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Click to edit the outline text format Second Outline Level Third Outline Level Fourth Outline Level Fifth Outline Level Sixth Outline Level Seventh Outline Level Eighth Outline Level Ninth Outline LevelClick to edit Master text styles – Second level Third level – Fourth level » Fifth level MATLAB representation and open-loop response Let the input (delta e) be 0.2 rad (11 degrees). de=0.2; num=[ ]; den=[ ]; pitch=tf(num,den); stepstep(de*pitch)axis([ ]) From the plot, we see that the open- loop response does not satisfy the design criteria at all. In fact the open-loop response is unstable.

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Click to edit the outline text format Second Outline Level Third Outline Level Fourth Outline Level Fifth Outline Level Sixth Outline Level Seventh Outline Level Eighth Outline Level Ninth Outline LevelClick to edit Master text styles – Second level Third level – Fourth level » Fifth level Proportional control The closed-loop transfer function of the system as: Kp=[1]; num=[ ]; den=[ ]; pitch=tf(num,den); contr=tf(Kp,1); sys_cl=feedback(contr*pitch,1); let the proportional gain (Kp) equal 2 de=0.2; Kp=2; sys_cl=feedback(Kp*pitch,1); t=0:0.01:30; stepstep(de*sys_cl,t) As you see, both the overshoot and the settling time need some improvement.

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Click to edit the outline text format Second Outline Level Third Outline Level Fourth Outline Level Fifth Outline Level Sixth Outline Level Seventh Outline Level Eighth Outline Level Ninth Outline LevelClick to edit Master text styles – Second level Third level – Fourth level » Fifth level PD control The closed-loop transfer function of the system with a PD controller is: Let a proportional gain (Kp) of 9 and a derivative gain (Kd) of 4, de=0.2; Kp=9; Kd=4; contr=tf([Kd Kp],1); sys_cl=feedback(contr*pitch,1); t=0:0.01:10; stepstep(de*sys_cl,t) This step response shows the rise time of less than 2 seconds, the overshoot of less than 10%, the settling time of less than 10 seconds, and the steady-state error of less than 2%. All design requirements are satisfied.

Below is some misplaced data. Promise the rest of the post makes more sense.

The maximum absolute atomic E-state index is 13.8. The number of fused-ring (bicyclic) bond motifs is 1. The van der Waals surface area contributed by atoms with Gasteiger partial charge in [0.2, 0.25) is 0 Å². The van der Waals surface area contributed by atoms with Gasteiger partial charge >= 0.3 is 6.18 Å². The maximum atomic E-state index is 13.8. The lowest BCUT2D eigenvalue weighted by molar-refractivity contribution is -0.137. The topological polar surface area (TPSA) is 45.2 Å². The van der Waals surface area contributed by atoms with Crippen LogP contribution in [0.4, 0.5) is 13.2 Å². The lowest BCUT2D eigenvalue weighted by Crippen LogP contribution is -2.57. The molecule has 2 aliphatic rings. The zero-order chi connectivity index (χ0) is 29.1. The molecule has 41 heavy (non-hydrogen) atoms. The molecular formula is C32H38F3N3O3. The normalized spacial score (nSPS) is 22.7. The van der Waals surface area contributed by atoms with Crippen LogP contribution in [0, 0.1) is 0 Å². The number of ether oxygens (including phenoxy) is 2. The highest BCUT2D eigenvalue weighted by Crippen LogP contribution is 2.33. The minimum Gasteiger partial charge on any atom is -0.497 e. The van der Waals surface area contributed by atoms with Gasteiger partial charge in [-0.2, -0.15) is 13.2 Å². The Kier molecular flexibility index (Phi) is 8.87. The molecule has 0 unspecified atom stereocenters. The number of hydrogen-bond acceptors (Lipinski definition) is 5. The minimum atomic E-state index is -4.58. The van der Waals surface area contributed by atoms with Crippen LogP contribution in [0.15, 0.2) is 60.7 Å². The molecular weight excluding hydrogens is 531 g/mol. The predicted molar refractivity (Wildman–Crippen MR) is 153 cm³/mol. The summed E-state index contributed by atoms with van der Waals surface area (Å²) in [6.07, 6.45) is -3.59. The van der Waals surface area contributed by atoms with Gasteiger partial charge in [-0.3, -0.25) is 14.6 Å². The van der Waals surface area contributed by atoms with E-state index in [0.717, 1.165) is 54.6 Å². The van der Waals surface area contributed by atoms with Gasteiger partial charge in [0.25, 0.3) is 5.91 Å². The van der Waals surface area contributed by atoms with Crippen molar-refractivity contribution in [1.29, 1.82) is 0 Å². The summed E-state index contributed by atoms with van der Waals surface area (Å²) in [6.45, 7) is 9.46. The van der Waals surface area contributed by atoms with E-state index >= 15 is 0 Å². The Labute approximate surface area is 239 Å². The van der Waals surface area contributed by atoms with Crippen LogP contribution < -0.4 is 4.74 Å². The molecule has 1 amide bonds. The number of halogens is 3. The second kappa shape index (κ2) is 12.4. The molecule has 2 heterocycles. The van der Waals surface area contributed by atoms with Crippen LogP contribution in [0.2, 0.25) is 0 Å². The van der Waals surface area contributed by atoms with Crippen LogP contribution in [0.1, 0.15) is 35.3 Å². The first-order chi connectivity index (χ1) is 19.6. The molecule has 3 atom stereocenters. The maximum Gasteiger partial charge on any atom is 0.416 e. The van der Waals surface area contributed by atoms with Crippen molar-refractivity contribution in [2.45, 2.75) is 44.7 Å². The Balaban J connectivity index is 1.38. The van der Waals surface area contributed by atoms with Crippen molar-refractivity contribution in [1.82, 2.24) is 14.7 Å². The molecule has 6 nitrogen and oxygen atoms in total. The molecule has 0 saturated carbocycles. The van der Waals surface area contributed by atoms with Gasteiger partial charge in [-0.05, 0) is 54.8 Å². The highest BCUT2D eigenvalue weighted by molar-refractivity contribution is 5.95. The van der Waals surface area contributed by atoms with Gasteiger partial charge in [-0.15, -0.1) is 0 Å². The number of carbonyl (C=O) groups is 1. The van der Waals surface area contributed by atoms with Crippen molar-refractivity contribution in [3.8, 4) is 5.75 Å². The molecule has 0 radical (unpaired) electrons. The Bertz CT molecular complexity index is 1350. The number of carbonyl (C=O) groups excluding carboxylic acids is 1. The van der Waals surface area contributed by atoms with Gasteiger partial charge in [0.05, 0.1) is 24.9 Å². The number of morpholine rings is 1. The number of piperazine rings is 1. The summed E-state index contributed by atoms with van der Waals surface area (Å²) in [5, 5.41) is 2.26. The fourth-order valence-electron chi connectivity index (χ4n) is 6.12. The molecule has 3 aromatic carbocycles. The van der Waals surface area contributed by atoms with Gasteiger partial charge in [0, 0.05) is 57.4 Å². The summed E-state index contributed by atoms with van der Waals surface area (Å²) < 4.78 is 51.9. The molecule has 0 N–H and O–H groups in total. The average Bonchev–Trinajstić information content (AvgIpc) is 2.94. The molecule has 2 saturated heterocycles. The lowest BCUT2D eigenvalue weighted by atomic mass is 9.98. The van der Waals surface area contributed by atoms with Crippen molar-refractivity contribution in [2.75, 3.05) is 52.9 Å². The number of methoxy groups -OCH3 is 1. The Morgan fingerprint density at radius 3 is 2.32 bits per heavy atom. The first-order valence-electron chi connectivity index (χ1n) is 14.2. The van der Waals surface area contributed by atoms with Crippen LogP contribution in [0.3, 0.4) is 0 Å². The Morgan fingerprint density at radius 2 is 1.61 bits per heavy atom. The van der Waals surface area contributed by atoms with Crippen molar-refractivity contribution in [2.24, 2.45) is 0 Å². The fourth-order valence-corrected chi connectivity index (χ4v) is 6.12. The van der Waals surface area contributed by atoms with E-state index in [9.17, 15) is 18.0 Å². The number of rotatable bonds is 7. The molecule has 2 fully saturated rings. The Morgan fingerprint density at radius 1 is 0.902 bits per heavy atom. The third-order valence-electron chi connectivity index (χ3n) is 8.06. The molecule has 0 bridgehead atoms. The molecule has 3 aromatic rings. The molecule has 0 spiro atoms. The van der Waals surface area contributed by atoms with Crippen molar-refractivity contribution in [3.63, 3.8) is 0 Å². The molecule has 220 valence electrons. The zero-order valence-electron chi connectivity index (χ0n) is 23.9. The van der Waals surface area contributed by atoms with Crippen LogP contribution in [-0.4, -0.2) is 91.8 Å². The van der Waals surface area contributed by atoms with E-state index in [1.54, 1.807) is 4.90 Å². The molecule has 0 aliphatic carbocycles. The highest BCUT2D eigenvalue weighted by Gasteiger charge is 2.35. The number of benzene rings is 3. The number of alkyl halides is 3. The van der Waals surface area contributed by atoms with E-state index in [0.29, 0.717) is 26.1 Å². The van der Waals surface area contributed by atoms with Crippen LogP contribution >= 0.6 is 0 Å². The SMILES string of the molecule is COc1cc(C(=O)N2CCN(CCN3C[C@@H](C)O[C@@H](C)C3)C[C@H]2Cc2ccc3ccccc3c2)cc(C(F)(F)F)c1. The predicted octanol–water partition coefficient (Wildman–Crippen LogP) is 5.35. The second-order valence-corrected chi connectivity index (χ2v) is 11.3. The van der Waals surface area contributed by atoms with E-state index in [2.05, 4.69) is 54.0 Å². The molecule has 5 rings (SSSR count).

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Click to edit the outline text format Second Outline Level Third Outline Level Fourth Outline Level Fifth Outline Level Sixth Outline Level Seventh Outline Level Eighth Outline Level Ninth Outline LevelClick to edit Master text styles – Second level Third level – Fourth level » Fifth level PID control Let the proportional gain (Kp) of 2, the integral gain (Ki) of 4, and the derivative gain (Kd) of 3: de=0.2; Kp=2; Kd=3; Ki=4; num=[ ]; den=[ ]; pitch=tf(num,den); contr=tf([Kd Kp Ki],[1 0]); sys_cl=feedback(contr*pitch,1); t=0:0.01:10; stepstep(de*sys_cl,t)